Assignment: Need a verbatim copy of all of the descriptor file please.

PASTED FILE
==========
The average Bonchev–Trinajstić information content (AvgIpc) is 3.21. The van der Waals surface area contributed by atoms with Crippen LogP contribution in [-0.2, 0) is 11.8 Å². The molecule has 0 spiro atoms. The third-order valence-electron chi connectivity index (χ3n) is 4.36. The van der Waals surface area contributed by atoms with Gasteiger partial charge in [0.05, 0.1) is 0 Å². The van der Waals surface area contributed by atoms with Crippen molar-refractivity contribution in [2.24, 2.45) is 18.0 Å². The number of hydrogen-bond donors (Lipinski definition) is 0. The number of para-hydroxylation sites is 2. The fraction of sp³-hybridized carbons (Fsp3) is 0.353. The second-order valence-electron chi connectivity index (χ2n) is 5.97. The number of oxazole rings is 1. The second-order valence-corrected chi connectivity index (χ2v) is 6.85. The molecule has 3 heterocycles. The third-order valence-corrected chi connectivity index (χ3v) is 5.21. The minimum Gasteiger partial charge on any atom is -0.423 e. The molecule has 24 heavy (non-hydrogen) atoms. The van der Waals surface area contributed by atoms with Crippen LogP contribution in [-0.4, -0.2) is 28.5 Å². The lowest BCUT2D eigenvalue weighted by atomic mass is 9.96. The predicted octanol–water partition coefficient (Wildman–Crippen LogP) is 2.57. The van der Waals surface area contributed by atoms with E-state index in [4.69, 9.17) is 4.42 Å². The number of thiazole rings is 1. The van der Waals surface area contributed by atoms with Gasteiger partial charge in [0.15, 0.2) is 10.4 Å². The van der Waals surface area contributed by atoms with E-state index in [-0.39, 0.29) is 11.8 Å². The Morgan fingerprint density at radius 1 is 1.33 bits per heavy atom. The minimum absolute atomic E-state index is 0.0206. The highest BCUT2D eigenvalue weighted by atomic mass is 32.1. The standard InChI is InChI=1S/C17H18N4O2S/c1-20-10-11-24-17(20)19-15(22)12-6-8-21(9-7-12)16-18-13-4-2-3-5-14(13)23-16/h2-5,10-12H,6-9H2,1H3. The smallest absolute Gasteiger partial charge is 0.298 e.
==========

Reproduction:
The average Bonchev–Trinajstić information content (AvgIpc) is 3.21. The van der Waals surface area contributed by atoms with Crippen LogP contribution in [-0.2, 0) is 11.8 Å². The molecule has 0 spiro atoms. The third-order valence-electron chi connectivity index (χ3n) is 4.36. The van der Waals surface area contributed by atoms with Gasteiger partial charge in [0.05, 0.1) is 0 Å². The van der Waals surface area contributed by atoms with Crippen molar-refractivity contribution in [2.24, 2.45) is 18.0 Å². The number of hydrogen-bond donors (Lipinski definition) is 0. The number of para-hydroxylation sites is 2. The fraction of sp³-hybridized carbons (Fsp3) is 0.353. The second-order valence-electron chi connectivity index (χ2n) is 5.97. The number of oxazole rings is 1. The second-order valence-corrected chi connectivity index (χ2v) is 6.85. The molecule has 3 heterocycles. The third-order valence-corrected chi connectivity index (χ3v) is 5.21. The minimum Gasteiger partial charge on any atom is -0.423 e. The molecule has 24 heavy (non-hydrogen) atoms. The van der Waals surface area contributed by atoms with Crippen LogP contribution in [-0.4, -0.2) is 28.5 Å². The lowest BCUT2D eigenvalue weighted by atomic mass is 9.96. The predicted octanol–water partition coefficient (Wildman–Crippen LogP) is 2.57. The van der Waals surface area contributed by atoms with E-state index in [4.69, 9.17) is 4.42 Å². The number of thiazole rings is 1. The van der Waals surface area contributed by atoms with Gasteiger partial charge in [0.15, 0.2) is 10.4 Å². The van der Waals surface area contributed by atoms with E-state index in [-0.39, 0.29) is 11.8 Å². The Morgan fingerprint density at radius 1 is 1.33 bits per heavy atom. The minimum absolute atomic E-state index is 0.0206. The highest BCUT2D eigenvalue weighted by atomic mass is 32.1. The standard InChI is InChI=1S/C17H18N4O2S/c1-20-10-11-24-17(20)19-15(22)12-6-8-21(9-7-12)16-18-13-4-2-3-5-14(13)23-16/h2-5,10-12H,6-9H2,1H3. The smallest absolute Gasteiger partial charge is 0.298 e.